Going a bit deeper, though, into what “the theory of fun” might really mean, it’s clear there are a few different effects going on here. To use concepts from B J Fogg’s Behaviour Model, assuming the ability to use the stairs, bottle bank or bin is already there, the remaining factors are motivation and triggers. Motivation is, on some level, presumably also present in each case, in the sense that someone carrying bottles to be recycled already wants to get rid of them, someone standing at the bottom of the stairs or escalator wants to get to the top, and someone with a piece of litter in her hand wants to discard it somehow (even if that’s just on the ground).
(But note that if, for example, people start picking up litter from elsewhere in order to use the bin because they’re excited by it, or if – as in the video – kids run up and down the stairs to enjoy the effect, this is something slightly different: the motivation has changed from “I’m motivated to get rid of the litter in my hand” to “I’m motivated to keep playing with this thing.” While no doubt useful results, these are slightly different target behaviours to the ones expressed at the start of the videos. “Can we get more people to take the stairs over the escalator by making it fun to do?” is not quite the same as “Can we get people so interested in running up and down the stairs that they want to do it repeatedly?”)
So the triggers are what the interventions are really about redesigning: adding some feature or cue which causes people who already have the ability and the motivation to choose this particular way of getting out of the railway station to the street above, or disposing of litter, or recycling glass. All three examples deliberately, prominently, attract the interest of passers-by (“World’s deepest bin” graphics, otherwise incongruous black steps, illuminated 7-segment displays above the bottle bank) quite apart from the effect of seeing lots of other people gathered around, or using something in an unusual way.
And once they’ve triggered someone to get involved, to use them, there are different elements that come into play in each example. For example, the bottle bank – by using a game metaphor – effectively challenges the user into continuing (perhaps even entering a flow state, though this is surely more likely with the stairs) and gives feedback on how well you’re doing as well as a kind of reward. The reward element is present in all three examples, in fact.
I suppose the biggest and most obvious criticism of projects such as the Rolighetsteorin examples is that they are merely one-time gimmicks, that a novelty effect is the most (maybe only) significant thing at work here. It’s not possible to say whether this is true or not without carrying out a longitudinal study of the members of the public involved over a period of time, or of the actual installations themselves. Does having fun using the stairs once (when they’re a giant piano) translate into taking the (boring) normal stairs in preference to an escalator on other occasions? (i.e. does it lead to attitude or preference change?) Or does the effect go away when the fun stairs do?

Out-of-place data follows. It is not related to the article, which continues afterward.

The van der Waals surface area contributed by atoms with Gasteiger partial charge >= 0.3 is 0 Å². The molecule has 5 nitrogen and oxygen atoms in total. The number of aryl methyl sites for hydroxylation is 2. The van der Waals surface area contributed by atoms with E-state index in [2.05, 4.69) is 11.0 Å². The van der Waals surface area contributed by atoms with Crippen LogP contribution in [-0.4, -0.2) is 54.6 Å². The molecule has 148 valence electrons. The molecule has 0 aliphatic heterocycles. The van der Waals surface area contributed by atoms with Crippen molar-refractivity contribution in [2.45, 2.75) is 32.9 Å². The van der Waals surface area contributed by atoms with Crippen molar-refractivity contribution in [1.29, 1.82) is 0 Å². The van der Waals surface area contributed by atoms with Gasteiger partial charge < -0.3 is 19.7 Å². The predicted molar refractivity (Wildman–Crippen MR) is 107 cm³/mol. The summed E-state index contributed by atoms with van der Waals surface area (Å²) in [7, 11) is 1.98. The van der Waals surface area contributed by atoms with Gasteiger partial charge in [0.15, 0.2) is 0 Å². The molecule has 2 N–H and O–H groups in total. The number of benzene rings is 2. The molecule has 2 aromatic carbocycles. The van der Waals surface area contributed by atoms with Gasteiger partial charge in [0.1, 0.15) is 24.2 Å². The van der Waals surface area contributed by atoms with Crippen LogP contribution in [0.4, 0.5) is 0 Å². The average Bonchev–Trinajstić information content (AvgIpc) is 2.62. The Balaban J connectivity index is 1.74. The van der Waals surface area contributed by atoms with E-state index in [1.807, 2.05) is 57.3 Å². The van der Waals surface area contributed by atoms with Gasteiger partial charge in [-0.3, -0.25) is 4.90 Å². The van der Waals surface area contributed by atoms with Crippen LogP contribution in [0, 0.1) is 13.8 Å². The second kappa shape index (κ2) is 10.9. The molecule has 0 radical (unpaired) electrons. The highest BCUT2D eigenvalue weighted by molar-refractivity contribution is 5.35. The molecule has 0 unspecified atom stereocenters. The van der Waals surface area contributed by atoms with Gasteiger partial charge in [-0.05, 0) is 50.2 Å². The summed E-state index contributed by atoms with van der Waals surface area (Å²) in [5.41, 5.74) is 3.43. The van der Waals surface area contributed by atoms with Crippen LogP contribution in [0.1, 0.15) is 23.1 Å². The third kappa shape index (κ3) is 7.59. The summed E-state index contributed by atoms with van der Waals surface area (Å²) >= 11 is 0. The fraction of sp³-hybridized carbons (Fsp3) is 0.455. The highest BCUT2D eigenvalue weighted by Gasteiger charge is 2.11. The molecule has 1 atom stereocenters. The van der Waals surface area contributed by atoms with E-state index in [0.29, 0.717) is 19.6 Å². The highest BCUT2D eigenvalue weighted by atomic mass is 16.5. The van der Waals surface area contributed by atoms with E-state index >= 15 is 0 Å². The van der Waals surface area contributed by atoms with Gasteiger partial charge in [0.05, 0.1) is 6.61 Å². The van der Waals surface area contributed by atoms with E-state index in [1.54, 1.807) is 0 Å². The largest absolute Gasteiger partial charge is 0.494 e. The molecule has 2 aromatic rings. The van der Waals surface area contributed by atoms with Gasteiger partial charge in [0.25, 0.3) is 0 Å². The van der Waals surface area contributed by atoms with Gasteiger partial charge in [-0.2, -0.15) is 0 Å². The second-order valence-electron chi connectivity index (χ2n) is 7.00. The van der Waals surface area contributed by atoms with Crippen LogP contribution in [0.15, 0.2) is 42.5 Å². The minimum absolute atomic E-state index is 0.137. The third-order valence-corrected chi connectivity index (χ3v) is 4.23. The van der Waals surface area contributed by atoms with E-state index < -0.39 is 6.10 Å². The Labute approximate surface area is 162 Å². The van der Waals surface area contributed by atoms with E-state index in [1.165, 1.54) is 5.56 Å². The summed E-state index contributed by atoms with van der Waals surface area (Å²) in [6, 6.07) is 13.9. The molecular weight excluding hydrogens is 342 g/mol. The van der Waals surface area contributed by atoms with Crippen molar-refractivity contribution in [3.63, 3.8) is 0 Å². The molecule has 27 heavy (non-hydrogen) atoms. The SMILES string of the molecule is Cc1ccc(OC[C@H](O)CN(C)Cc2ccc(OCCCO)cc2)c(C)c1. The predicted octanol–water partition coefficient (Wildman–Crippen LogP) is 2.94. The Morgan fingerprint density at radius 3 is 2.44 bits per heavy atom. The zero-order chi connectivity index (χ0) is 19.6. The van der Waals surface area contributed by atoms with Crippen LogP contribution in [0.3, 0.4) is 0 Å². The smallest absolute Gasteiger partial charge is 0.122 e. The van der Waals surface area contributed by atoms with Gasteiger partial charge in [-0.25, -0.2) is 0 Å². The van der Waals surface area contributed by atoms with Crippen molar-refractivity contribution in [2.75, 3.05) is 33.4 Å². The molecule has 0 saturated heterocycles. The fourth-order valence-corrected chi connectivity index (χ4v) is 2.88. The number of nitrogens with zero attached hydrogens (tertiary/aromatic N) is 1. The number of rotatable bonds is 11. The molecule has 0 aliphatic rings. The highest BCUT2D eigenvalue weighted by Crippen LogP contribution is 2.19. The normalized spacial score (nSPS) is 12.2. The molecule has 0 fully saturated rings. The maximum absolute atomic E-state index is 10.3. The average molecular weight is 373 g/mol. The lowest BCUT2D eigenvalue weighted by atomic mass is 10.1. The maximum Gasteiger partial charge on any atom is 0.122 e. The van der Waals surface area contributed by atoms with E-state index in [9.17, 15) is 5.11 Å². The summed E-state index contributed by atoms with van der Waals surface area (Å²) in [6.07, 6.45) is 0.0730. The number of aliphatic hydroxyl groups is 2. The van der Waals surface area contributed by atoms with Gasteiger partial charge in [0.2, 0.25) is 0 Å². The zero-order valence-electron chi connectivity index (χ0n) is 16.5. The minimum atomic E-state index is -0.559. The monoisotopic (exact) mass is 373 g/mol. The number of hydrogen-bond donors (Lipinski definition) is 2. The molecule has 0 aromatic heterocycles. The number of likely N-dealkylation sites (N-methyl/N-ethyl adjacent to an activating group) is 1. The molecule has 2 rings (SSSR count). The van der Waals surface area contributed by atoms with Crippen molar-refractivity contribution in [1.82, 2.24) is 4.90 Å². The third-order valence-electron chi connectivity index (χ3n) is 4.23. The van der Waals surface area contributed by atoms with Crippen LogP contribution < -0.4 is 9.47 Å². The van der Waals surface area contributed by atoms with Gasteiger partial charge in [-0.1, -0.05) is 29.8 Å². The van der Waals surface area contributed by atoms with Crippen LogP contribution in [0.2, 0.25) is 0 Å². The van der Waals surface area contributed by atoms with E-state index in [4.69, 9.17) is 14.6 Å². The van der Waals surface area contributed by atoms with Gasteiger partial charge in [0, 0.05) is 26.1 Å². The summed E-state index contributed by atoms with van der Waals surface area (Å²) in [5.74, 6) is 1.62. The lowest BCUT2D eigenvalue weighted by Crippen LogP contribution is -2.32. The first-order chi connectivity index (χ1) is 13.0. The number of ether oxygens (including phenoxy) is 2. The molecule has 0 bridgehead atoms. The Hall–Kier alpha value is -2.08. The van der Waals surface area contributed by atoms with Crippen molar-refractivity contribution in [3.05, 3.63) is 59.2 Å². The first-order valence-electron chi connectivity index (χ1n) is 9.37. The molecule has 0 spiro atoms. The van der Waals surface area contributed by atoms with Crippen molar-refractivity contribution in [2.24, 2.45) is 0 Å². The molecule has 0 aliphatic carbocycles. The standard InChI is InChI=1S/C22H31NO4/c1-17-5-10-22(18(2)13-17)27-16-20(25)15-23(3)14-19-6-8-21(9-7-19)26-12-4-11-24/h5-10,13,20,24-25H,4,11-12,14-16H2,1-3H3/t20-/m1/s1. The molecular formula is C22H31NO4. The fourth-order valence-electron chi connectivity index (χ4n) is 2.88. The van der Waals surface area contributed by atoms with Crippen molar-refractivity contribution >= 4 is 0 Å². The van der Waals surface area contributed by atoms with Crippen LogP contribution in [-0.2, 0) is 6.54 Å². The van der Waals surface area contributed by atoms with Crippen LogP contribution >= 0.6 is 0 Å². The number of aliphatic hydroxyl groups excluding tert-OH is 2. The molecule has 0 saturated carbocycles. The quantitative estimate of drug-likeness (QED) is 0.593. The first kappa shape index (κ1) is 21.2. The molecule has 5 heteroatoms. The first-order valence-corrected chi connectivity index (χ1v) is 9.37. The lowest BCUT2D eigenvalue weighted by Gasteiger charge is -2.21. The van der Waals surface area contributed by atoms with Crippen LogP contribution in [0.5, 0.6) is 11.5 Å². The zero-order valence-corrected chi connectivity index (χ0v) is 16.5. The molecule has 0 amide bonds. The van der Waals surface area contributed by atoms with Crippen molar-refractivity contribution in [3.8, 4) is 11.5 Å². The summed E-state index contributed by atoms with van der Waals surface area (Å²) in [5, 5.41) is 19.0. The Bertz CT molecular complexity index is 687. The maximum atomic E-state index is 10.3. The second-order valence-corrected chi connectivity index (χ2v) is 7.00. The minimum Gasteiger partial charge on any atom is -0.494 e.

It may be, of course, that interventions with explicitly pro-social rhetoric embedded in them (such as the bottle bank) have an effect which bleeds over into other areas of people’s lives: do they think more about the environment, or being less wasteful, in other contexts? Have attitudes been changed beyond simply the specific context of recycling glass bottles using this particular bottle bank?
How others have done it
This campaign isn’t the first to have tried to address these problems through design, of course. Without researching too thoroughly, a few pieces of work spring to mind, and I’m sure there are many more. Stephen Intille, Ron MacNeil, Jason Nawyn and Jacob Hyman in MIT’s House_n group have done work using a sign with the ‘just-in-time‘ message “Your heart needs exercise – here’s your chance” (shown above) positioned over the stairs in a subway, flashing in people’s line-of-sight as they approach the decision point (between taking stairs or escalator) linked to a system which can record the effects in terms of people actually making one choice or the other, and hence compare the effect the intervention actually has. As cited in this paper [PDF], previous research by K D Brownell, A J Stunkard, and J M Albaum, using the same message, in a similar situation, but statically displayed for three weeks before being removed, demonstrated that some effect remains on people’s choice of the stairs for the next couple of months. (That is, the effect didn’t go away immediately when the sign did – though we can’t say whether that’s necessarily applicable to the piano stairs too.)
Work on the design of recycling bins is, I think, worthy of a post of its own, since it starts to touch more on perceived affordances (the shape of different kinds of slots, and so on) so I’ll get round to that at some point.